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We all know the merits of choosing organic produce, and we all know that the big health benefits can also come with a big price tag.  With a few simple steps, you can minimize chemicals on your non-organic produce, purchase cheaper organic items, and make sure that you’re making the most of your fruits and veggies. Here are our top 5 tips on how to give your produce shopping and preparation a nontoxic makeover:

Wash everything thoroughly: The surface of fruits and veggies can be home to chemicals and pathogens, which is why it’s important to thoroughly wash your produce, particularly if it’s not organic. Rub your fruits and veggies for 30 to 60 seconds under warm running water. Wash inedible peels; even though you discard the peel, cutting into the fruit or peeling the fruit can transfer chemicals into the fruits flesh through your knife. For edible peels, peeling non-organic fruits and vegetables is an easy way to avoid the chemicals that are absorbed into the peel.

Skip the convenience claims: Prewashed and ready to eat produce still needs to be cleaned thoroughly, especially salad greens. Consumer Reports tested several prewashed salad greens and found bacterias that are common indicators of poor sanitation and fecal contamination. Skip the prewashed claims, which tend to make produce pricier, and apply the produce washing tips above to less costly, non-pre-packaged and ready-washed fruits and vegetables. If you are buying prewashed produce, remember to wash it and make sure you buy it as far from sell-by date as possible.

Supermarkets are also starting to sell fruit and vegetable rinses. If you’re washing everything thoroughly, these shouldn’t be neccesary. But if you’re attached to using a fruits and veggies rinse, you can try this simple, two ingredient rinse recipe from The Smart Mama.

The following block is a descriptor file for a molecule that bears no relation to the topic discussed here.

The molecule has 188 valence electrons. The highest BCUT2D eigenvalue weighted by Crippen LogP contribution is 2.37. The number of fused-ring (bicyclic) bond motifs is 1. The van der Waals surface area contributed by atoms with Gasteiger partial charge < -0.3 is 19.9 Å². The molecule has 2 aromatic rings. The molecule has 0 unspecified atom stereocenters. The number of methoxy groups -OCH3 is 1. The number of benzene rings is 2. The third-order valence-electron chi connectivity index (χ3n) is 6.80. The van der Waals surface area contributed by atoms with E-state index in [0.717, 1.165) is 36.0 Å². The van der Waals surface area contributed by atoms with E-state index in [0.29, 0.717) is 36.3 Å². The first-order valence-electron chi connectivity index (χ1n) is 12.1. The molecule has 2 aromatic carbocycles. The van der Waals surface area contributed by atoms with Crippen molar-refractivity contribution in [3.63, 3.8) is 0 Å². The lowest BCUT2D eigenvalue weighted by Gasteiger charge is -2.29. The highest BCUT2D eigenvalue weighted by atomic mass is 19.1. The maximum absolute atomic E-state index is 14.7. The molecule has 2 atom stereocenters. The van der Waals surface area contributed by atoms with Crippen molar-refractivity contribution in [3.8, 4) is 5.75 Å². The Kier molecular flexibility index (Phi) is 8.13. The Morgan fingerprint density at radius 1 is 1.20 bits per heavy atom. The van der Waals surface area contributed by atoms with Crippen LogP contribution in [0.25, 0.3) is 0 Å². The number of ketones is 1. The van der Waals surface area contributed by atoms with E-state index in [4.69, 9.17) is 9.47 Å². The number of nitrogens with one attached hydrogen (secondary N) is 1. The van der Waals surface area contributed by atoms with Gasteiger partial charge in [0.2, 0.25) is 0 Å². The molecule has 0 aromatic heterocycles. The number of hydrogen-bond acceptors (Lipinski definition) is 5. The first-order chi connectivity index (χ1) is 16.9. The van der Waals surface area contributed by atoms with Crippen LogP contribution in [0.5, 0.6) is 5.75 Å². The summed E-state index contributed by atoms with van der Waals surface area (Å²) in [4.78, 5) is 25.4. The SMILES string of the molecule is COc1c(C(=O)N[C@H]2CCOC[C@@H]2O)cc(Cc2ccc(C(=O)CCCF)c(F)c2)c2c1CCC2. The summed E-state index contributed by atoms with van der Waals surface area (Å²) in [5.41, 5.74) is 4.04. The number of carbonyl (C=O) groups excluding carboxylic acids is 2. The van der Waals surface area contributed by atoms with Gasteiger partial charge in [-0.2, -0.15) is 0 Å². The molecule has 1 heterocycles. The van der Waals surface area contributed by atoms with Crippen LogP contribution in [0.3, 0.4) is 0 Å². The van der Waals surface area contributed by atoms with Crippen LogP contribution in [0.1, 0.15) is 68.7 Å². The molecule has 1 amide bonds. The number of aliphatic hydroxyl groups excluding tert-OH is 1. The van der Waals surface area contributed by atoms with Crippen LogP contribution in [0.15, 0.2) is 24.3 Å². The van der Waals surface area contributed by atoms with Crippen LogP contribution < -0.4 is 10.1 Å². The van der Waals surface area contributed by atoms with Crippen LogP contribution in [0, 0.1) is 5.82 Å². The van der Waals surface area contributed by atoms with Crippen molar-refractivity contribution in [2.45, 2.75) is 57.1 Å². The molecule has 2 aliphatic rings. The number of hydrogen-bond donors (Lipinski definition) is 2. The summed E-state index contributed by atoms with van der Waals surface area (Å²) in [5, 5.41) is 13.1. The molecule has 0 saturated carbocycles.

Shop Smart: Take these handy tools with you on your next grocery shopping trip. Use these lists from the Environmental Working Group to choose which produce to buy organic: The Dirty Dozen are the fruits and vegetables that you should try to buy organic if you can. The Clean 15 are fruits and vegetables that have a low pesticide level even when they're not organically grown.  What’s On My Food is a searchable database that shows you levels of pesticides in a wide variety of fruits, vegetables, and more. The Breast Cancer Fund has a wallet card that shows you the top 10 canned foods to avoid, including fruits and vegetables.

Store Correctly: If you invest in fresh organic produce, make sure you’re putting it to good use. This guide shows you how to store fruits and vegetables so they’re less likely to spoil quickly, and how soon you should eat them after purchase. If you find a great deal at your local supermarket on organic produce, why not create your own frozen food? The National Center for Home Food Preservation gives you a rundown of how to freeze specific fruits and vegetables so you can store and freeze your produce safely.

Find a Farmers Market: Farmers markets are a great place to find local, organic produce at a reasonable price. Find local farmers markets on this interactive, national map ,or use this Farmers Market directory from the USDA. Healthy Child, Healthy World has a guide to frugal farmers market shopping And get your kids involved in the farmers market fun: Parent Earth has tips on how to manage a farmers market visit with your child.

 


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